SB298 provides that at any time after a judgment and decree of sale is entered in an action to foreclose a mortgage on an interest in real property in Indiana, an interested person or an omitted party may bring a civil action concerning an omitted party’s interest in the property. Upon the filing of such an action, it provides that the court shall determine the extent of the omitted party’s interest and issue a decree terminating that interest, subject to the right of the omitted party to redeem the property if the omitted party would have had redemption rights under existing law. Factors are set forth that the court must consider in determining the terms of redemption, provides for the amount to be paid for redemption, and the time allowed for payment. SB298 furthermore provides that: (1) the senior lien on which the foreclosure action was based is not extinguished by merger with the title to the property conveyed to a purchaser at the judicial sale until the interest of any omitted party has been terminated; and (2) until an omitted party’s interest is terminated, the purchaser at the judicial sale is the equitable owner of the senior lien. An interested person’s rights under the new provisions may not be denied because of certain acts or omissions by the interested person.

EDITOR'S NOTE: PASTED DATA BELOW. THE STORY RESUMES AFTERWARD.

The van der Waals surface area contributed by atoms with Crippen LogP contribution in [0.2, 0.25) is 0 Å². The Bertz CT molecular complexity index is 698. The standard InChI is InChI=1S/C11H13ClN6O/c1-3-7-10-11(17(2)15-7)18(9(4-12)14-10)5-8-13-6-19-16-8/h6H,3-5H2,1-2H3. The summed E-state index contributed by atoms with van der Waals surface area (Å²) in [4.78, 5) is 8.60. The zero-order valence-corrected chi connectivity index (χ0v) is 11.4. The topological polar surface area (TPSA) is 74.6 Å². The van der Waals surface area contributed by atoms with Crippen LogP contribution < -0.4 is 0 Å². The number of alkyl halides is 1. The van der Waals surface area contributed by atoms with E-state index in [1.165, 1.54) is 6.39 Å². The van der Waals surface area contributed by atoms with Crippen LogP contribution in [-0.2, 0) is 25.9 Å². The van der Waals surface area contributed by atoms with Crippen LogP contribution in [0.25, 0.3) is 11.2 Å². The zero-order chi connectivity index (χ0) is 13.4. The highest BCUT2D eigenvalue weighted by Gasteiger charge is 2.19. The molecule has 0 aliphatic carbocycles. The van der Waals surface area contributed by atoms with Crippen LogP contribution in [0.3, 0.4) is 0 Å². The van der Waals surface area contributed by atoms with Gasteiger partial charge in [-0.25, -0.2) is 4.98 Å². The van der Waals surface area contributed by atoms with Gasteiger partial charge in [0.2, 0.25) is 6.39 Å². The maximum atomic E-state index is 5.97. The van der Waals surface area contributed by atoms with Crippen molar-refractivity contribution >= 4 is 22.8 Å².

House Bill 1238
HB1238 could very well reduce foreclosure timelines in Indiana by providing an avenue for lenders to file for abandonment of the mortgaged property with the court and move to judgment.